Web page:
Friend and Cook (2003) emphasize that roles for co-teachers should vary in response to the instructional content and the needs of students. Teachers who were traditionally trained to work alone and have years of experience doing so cannot be expected to suddenly know how to co-teach. They need to understand the possible arrangements that can be used in co-teaching and have the opportunity to see examples from classrooms similar to their own. Once teams gain this understanding, they can select from arrangements such as station teaching, parallel teaching, alternative teaching, and interactive/team teaching based upon content and student needs. Co-teaching teams can be encouraged to vary their arrangements and be recognized for successfully doing so.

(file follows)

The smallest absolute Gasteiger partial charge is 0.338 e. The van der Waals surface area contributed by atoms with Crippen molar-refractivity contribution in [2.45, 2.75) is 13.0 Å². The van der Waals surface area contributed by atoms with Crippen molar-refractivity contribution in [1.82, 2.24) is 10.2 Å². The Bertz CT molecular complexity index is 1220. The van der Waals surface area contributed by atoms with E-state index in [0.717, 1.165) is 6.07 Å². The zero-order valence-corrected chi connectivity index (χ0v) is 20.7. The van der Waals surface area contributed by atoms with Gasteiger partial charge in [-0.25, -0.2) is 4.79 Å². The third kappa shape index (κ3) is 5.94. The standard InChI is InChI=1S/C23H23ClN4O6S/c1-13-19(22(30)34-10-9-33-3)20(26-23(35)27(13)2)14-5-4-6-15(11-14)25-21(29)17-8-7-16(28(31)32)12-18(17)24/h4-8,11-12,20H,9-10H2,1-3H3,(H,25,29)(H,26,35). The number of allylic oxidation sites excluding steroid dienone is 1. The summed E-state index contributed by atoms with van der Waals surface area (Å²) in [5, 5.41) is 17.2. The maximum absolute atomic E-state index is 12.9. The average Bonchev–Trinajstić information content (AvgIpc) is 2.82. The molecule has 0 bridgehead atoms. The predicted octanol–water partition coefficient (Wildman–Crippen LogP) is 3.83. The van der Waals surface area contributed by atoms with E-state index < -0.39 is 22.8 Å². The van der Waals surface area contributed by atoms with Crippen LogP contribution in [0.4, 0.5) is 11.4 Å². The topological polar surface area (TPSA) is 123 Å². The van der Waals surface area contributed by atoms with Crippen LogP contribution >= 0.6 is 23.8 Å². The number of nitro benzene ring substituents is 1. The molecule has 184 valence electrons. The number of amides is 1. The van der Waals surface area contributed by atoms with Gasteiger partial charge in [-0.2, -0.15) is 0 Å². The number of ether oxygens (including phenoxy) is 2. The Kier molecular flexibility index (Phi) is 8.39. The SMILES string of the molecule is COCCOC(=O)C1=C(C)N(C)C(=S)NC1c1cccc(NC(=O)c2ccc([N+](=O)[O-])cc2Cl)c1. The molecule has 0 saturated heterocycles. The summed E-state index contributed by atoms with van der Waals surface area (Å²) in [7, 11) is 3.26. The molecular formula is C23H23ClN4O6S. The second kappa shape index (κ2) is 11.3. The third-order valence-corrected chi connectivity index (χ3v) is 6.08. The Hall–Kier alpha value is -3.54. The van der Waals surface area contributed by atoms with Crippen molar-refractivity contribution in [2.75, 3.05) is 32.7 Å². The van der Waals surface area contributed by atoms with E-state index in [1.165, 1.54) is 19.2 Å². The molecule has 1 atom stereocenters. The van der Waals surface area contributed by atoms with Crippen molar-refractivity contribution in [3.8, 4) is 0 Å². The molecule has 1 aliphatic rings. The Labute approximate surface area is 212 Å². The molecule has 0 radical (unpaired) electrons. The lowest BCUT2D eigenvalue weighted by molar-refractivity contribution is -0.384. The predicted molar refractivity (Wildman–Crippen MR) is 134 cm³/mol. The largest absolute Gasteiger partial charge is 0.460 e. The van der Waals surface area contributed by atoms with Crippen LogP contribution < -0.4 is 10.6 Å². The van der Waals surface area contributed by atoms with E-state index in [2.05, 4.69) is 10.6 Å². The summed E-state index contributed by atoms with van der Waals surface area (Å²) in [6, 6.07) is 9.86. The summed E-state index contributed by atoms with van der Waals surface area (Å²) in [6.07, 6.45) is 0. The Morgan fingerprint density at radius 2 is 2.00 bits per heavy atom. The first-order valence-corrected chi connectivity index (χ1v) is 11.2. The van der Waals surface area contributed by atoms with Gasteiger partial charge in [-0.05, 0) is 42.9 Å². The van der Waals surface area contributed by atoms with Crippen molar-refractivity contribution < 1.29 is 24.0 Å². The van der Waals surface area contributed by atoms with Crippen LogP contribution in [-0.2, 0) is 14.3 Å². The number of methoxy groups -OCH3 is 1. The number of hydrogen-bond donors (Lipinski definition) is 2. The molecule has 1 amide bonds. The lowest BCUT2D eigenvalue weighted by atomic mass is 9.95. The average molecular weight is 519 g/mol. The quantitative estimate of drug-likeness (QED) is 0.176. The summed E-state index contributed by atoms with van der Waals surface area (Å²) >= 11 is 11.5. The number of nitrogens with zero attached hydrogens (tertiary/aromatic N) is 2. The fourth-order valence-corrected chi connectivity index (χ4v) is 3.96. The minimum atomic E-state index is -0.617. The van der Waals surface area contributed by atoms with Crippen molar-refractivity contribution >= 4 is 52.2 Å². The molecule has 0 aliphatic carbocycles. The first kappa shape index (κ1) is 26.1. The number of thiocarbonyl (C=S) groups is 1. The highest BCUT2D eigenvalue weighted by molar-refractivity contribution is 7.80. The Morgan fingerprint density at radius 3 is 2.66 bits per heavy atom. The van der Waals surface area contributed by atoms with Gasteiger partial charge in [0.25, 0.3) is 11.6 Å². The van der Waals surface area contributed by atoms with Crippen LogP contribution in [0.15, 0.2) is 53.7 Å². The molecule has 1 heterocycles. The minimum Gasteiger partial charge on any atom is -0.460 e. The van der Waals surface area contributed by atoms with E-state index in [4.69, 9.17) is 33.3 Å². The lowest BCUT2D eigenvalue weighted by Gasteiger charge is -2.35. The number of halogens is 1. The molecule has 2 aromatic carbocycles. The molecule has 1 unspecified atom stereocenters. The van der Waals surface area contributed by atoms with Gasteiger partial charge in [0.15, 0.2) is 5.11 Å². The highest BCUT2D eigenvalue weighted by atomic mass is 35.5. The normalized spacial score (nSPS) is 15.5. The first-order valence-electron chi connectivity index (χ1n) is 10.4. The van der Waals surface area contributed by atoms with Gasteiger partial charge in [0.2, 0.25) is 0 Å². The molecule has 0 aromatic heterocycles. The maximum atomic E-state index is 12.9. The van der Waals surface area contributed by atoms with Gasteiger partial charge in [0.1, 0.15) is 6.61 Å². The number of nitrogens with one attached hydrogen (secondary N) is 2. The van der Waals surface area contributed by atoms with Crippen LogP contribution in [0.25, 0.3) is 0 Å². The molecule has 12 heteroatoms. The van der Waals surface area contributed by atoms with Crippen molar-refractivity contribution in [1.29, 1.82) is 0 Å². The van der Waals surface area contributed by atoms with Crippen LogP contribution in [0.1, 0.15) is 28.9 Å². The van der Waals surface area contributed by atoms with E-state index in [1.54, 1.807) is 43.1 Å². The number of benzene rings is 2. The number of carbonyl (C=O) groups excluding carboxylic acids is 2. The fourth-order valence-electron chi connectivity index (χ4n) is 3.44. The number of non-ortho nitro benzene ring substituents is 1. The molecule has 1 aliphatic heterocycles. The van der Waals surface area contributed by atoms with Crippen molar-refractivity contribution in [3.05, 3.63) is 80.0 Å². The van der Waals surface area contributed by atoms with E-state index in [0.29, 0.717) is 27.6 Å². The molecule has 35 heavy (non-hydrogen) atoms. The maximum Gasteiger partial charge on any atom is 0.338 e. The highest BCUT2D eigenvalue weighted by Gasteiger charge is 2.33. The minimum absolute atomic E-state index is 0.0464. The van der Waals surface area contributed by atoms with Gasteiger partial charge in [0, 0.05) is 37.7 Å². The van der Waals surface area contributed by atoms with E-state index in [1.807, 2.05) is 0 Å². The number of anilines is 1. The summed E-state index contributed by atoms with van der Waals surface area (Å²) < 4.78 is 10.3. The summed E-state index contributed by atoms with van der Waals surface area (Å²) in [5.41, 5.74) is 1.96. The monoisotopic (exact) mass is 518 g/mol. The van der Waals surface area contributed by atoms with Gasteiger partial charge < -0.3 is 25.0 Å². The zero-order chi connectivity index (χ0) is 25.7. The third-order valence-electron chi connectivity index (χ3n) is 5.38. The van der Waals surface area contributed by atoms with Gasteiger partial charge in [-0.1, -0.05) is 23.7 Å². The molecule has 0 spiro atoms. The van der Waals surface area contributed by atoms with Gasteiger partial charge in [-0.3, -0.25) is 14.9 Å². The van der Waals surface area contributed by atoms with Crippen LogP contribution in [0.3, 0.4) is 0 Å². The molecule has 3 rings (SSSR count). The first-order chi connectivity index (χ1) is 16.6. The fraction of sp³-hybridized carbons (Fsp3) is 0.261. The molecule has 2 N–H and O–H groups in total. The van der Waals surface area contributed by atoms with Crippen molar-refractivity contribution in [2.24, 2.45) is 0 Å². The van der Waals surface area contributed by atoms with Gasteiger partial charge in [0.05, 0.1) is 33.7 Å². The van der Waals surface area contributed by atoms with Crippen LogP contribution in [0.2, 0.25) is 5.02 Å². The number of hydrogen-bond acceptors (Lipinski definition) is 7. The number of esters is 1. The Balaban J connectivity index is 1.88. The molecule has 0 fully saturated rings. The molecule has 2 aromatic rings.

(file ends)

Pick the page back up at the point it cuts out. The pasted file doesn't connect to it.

Educators at Granby High School in Norfolk Public Schools initiated a carefully planned co-teaching effort. The principal, Ted Daughtrey, asked general and special educators, his administrative team, and district special education personnel to join him in taking a closer look at how to serve students with disabilities in general education classes. Over several months, the principal led the task force through an analysis of their testing data, a review of possible collaborative teaching arrangements, and discussions of the needs of teachers in their new roles. Special and general educators made data-driven decisions on how they would provide support services for the upcoming year. They also recognized that their analysis of each year's data could result in changes as they focused on the needs of their students. As a result of their principal's leadership, the teachers in this school decided where more direct support, such as co-teaching, would be necessary and where less support, such as consultation, would be effective. Other opportunities for support were put into place, such as "double-dose" classes using content enhancement routines to reinforce learning in designated subject areas.